on remuneration levels. It goes without question that
the FSB’s top executive be paid a multiple of top civil
Ah well, just a few more items for the plate of poor
Pravin. But importantly now, in moving the Twin
Peaks regulatory model to implementation, his recent
experience at SARS cannot blind him to potential risk
at the FSCA.
Feb 10: A loud silence
To put it benignly, there’s a “misunderstanding” on
when the annual report of a public body actually
becomes publicly available for public discussion. In
the case of the Financial Services Board, which reports
to Parliament through the Minister of Finance, there
should be no misunderstanding.
Evidently, however, there is. And the longer it
takes for the “misunderstanding” to be resolved, the
longer it will take before the report can be tested for
completeness and veracity.
The tests in this instance are whether, and if so
how, the FSB has reported to Parliament on the
grievances of deputy executive officer Rosemary
Hunter. Alternatively, if the report sidesteps the
grievances, is economical in revealing the status of
various legal and forensic inquiries, or otherwise fails
to deal with the “irregular expenditure” of which
Hunter complains, then what will Minister Pravin
Gordhan and the parliamentary Standing Committee
on Finance (SCoF) do about it?
Fireworks will be in order. The annual report of the
FSB, for its financial year to end-March 2015, is still
unavailable on the FSB website.
The timing looks to be running tight as already the
FSB is within weeks of reaching the end of its 2015-
16 financial year. This report will possibly be its last
before the FSB morphs into the new Financial Sector
There’s something distinctly odd in a process that allows the earlier report to be withheld from
perusal while preparations for the later report are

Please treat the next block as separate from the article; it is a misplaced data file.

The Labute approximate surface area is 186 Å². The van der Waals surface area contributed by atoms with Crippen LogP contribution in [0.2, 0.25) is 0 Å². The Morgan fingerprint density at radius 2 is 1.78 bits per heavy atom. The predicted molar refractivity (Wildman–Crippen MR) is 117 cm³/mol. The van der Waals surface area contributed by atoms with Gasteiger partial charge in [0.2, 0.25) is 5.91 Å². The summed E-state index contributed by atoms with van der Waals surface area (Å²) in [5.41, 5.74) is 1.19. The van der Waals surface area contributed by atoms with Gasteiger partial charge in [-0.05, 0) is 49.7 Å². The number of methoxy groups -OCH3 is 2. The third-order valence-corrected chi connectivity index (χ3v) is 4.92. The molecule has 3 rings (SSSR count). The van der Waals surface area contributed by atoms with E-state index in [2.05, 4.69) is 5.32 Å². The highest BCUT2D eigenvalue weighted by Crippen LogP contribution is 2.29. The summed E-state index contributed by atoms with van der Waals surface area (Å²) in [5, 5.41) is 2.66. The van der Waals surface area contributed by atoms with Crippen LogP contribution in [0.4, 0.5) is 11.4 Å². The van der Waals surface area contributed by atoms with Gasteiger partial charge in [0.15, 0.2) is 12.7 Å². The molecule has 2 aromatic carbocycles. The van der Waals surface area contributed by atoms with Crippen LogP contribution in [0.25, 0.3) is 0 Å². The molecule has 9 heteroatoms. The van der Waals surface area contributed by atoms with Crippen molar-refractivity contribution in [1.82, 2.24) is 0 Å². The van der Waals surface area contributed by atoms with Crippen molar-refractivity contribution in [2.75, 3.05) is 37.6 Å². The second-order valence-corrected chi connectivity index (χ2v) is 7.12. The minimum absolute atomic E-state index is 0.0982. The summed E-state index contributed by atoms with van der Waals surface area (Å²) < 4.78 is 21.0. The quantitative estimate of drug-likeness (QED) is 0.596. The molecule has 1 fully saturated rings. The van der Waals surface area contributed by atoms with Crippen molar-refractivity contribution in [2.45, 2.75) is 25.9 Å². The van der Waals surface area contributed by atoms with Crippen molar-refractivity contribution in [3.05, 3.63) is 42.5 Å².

about to begin. Or perhaps not so odd, contends FSB
spokesperson Tembisa Marele: “The reason that the
FSB’s 2015 annual report has not yet been published
is purely procedural. We cannot publish it until it is
tabled in Parliament. We are waiting for Parliament’s
schedule to accommodate us.”
On the other hand, it’s particularly odd. David
Maynier, DA shadow finance minister and member
of SCoF, states: “I have confirmed that the FSB annual report for 2014-15 was tabled on 28 August
2015 in Parliament.”
Once tabled – which means simply that it has
been logged onto a parliamentary database and
given a case number – the document is public and
available to anybody capable of finding it. There’s
no constraint on the FSB to publish the report on
its website, or in any other manner that it wishes.
There’s no obligation either, except in so far as the
FSB wishes to be seen enhancing the principles of
transparency and accountability.
Pertinent to the FSB’s 2014-15 annual report is Hunter’s first “statement of non-compliance”
submitted to the FSB board in July 2014. It contains
her grievance against FSB executive officer Dube
Tshidi, arguing that Tshidi had engaged in a
“concerted campaign” to have her leave the FSB and had “sabotaged my ability to ensure that the
Retirement Funds Department properly fulfils its
In the course of these efforts, says Hunter, “Tshidi
has incurred expenditure for the FSB in substantial
amounts”. Thus the battle shifts up a gear to whether
there has been compliance with, or contravention of,
the Public Finance Management Act.
It’s reasonable to expect that the FSB annual
report, with integrity as its hallmark, will have
made the necessary disclosures. But on the offchance
that it hasn’t, the disclosures – and reasons
for non-disclosures – will have to be prised from
FSB officials when they appear for examination at
To have compiled and signed off the 2015 report,
on the assumption that Hunter wouldn’t go public,
might be exposed as one hell of a gamble.